Marches

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MARCHES, Eng. law. This word signifies the limits, or confines, or borders. Bac. Law Tracts, tit. Jurisdiction of the. Marches, p. 246. It was applied to the limits between England and Wales or Scotland. In Scotland the term marches is applied to the boundaries between private properties.

References in periodicals archive ?
Perhaps he might have further explored the complex relationships between Marcher lords and the English crown, as well as English-Welsh relations and those of the Marcher lords and their Welsh subjects and neighbours.
The play tells the story of Siwan's affair with the young Marcher Lord, Gwilyn Brewys, and the terrible revenge exacted by Llywelyn who returns unexpectedly and discovers the lovers in the royal bed.
The new Earl Somers, like some fierce Marcher lord of old, had already equipped himself with a tremendous neo-Norman castle at Eastnor, from whose baronial towers and battlements he defied the radical impulses of the French Revolution.
Funded by Gallu (the South Wales tourism training and development organisation), the seven-hour trip also took in Mynydd-y-Betws, the highest mountain in Swansea and the location of the historic 13th century Penller'r Castell ruins thought to have once been a stronghold garrisoned by a Marcher Lord against one of his rivals.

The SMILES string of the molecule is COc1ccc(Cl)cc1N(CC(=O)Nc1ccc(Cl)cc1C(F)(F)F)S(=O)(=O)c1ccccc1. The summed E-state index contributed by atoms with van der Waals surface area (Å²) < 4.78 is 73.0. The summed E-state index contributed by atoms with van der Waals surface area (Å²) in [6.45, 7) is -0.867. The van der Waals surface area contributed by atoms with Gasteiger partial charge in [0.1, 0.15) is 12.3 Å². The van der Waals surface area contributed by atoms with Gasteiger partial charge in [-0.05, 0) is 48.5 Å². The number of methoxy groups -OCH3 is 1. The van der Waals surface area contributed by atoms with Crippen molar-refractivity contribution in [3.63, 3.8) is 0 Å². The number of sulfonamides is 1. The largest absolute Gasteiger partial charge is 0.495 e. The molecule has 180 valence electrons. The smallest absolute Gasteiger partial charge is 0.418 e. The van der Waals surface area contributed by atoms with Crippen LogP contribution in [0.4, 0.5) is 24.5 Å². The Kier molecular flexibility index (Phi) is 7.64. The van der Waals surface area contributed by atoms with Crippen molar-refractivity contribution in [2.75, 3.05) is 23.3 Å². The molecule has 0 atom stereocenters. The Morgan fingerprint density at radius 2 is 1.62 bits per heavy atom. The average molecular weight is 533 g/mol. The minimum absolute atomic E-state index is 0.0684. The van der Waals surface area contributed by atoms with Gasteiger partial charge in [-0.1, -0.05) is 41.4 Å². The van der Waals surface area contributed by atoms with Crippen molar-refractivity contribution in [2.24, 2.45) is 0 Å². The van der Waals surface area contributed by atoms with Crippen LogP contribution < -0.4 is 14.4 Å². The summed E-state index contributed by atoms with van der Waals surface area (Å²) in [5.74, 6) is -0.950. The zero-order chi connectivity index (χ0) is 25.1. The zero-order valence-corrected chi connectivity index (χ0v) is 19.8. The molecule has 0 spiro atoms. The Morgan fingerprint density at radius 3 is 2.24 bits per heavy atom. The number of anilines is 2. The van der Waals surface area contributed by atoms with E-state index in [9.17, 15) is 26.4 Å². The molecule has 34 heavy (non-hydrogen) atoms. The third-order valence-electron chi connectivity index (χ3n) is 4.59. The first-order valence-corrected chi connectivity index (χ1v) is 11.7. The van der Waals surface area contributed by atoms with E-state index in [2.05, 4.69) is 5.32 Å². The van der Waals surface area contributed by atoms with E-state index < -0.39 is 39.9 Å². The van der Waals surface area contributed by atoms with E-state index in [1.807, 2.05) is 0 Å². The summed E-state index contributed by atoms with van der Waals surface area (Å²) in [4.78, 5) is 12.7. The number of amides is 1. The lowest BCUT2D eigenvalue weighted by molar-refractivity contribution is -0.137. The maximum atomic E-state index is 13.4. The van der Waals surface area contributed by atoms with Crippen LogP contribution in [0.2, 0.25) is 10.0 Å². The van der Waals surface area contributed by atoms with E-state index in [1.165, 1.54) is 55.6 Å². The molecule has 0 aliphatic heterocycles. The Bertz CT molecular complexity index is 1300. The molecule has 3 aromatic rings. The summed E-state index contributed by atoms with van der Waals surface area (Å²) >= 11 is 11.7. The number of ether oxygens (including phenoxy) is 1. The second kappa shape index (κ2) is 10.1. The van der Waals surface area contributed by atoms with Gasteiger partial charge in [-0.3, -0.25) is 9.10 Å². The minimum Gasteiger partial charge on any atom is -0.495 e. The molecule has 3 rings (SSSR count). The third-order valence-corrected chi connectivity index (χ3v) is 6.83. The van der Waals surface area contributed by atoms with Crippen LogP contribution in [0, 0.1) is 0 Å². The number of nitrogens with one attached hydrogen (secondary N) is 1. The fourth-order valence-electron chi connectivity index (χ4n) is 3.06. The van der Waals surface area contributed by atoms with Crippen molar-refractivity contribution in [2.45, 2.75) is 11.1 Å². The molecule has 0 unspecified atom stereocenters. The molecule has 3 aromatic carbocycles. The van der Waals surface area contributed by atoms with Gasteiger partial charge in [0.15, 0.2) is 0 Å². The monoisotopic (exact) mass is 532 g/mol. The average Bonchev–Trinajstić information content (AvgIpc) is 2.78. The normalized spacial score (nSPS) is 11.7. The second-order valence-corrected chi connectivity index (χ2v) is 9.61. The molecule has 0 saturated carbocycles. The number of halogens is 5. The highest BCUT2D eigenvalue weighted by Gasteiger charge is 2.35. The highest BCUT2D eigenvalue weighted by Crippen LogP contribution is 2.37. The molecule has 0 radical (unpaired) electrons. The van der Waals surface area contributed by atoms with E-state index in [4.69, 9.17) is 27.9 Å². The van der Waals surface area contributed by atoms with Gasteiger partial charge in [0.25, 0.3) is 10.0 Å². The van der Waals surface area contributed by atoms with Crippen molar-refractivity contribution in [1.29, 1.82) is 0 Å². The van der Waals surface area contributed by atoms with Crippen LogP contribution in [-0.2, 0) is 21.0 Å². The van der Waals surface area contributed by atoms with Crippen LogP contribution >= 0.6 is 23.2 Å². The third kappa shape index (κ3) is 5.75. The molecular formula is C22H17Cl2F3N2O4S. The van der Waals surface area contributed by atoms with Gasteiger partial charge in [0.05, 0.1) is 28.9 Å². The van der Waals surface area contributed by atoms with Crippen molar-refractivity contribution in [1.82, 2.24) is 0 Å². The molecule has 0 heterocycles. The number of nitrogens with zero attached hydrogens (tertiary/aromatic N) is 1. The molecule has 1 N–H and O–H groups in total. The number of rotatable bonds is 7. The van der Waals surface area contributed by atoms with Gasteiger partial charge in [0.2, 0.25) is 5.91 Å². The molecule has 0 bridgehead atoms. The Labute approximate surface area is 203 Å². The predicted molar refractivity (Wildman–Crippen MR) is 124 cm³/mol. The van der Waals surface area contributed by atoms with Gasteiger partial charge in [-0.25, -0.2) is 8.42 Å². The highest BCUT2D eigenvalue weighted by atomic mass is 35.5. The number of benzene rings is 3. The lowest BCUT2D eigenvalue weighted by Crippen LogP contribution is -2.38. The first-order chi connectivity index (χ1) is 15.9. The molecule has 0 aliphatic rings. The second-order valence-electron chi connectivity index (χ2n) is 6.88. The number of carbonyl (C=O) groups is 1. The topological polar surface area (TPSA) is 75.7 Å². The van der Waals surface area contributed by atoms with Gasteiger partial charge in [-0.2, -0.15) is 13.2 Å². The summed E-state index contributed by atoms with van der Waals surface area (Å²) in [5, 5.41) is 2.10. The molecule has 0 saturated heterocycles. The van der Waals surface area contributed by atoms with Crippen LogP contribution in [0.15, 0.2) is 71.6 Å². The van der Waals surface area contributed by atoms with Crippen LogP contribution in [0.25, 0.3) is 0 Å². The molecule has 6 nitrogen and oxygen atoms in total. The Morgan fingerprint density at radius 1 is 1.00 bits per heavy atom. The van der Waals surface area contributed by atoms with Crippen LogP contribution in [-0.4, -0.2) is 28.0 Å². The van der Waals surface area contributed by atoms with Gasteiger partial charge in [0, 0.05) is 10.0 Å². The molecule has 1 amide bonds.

Sir" David is often said to have been a marcher lord and a strapping, broad-shouldered, six-foot two in height (remarkably tall for the time).
Joan fell in love with Marcher Lord William De Broase when he was captured by Llywelyn's Welsh forces in fighting near Montgomery, in 1228.
But John de Breos, a Marcher Lord of Gower, re-built the castle in hard-to-burn stone, and its medieval glory days began.
The castle was built by the Norman marcher Lord Robert fitz Martin around 1108.
But John de Braose, a Marcher Lord of Gower, once again rebuilt the castle, this time in hard-to-burn stone, and its glory days began.
It lay at the heart of turbulent power struggles between English kings, Welsh princes and Marcher lords.